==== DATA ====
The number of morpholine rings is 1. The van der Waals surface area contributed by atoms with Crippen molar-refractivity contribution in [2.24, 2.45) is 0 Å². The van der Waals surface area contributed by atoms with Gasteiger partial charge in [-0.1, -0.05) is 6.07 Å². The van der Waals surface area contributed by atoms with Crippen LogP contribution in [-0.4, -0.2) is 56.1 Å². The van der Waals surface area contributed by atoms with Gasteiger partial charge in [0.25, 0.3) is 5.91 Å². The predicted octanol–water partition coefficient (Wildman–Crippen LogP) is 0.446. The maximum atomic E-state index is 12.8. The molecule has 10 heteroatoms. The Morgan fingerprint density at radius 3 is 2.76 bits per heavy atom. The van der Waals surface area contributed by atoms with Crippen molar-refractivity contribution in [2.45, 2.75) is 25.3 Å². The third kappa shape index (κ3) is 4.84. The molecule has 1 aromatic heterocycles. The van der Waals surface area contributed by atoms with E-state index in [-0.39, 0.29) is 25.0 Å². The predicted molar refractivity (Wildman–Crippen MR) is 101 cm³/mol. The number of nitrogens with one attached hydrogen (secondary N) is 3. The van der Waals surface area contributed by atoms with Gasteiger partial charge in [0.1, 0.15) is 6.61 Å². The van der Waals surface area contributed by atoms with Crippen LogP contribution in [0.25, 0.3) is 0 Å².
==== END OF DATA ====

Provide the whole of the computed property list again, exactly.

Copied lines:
The number of morpholine rings is 1. The van der Waals surface area contributed by atoms with Crippen molar-refractivity contribution in [2.24, 2.45) is 0 Å². The van der Waals surface area contributed by atoms with Gasteiger partial charge in [-0.1, -0.05) is 6.07 Å². The van der Waals surface area contributed by atoms with Crippen LogP contribution in [-0.4, -0.2) is 56.1 Å². The van der Waals surface area contributed by atoms with Gasteiger partial charge in [0.25, 0.3) is 5.91 Å². The predicted octanol–water partition coefficient (Wildman–Crippen LogP) is 0.446. The maximum atomic E-state index is 12.8. The molecule has 10 heteroatoms. The Morgan fingerprint density at radius 3 is 2.76 bits per heavy atom. The van der Waals surface area contributed by atoms with Crippen molar-refractivity contribution in [2.45, 2.75) is 25.3 Å². The third kappa shape index (κ3) is 4.84. The molecule has 1 aromatic heterocycles. The van der Waals surface area contributed by atoms with E-state index in [-0.39, 0.29) is 25.0 Å². The predicted molar refractivity (Wildman–Crippen MR) is 101 cm³/mol. The number of nitrogens with one attached hydrogen (secondary N) is 3. The van der Waals surface area contributed by atoms with Gasteiger partial charge in [0.1, 0.15) is 6.61 Å². The van der Waals surface area contributed by atoms with Crippen LogP contribution in [0.25, 0.3) is 0 Å².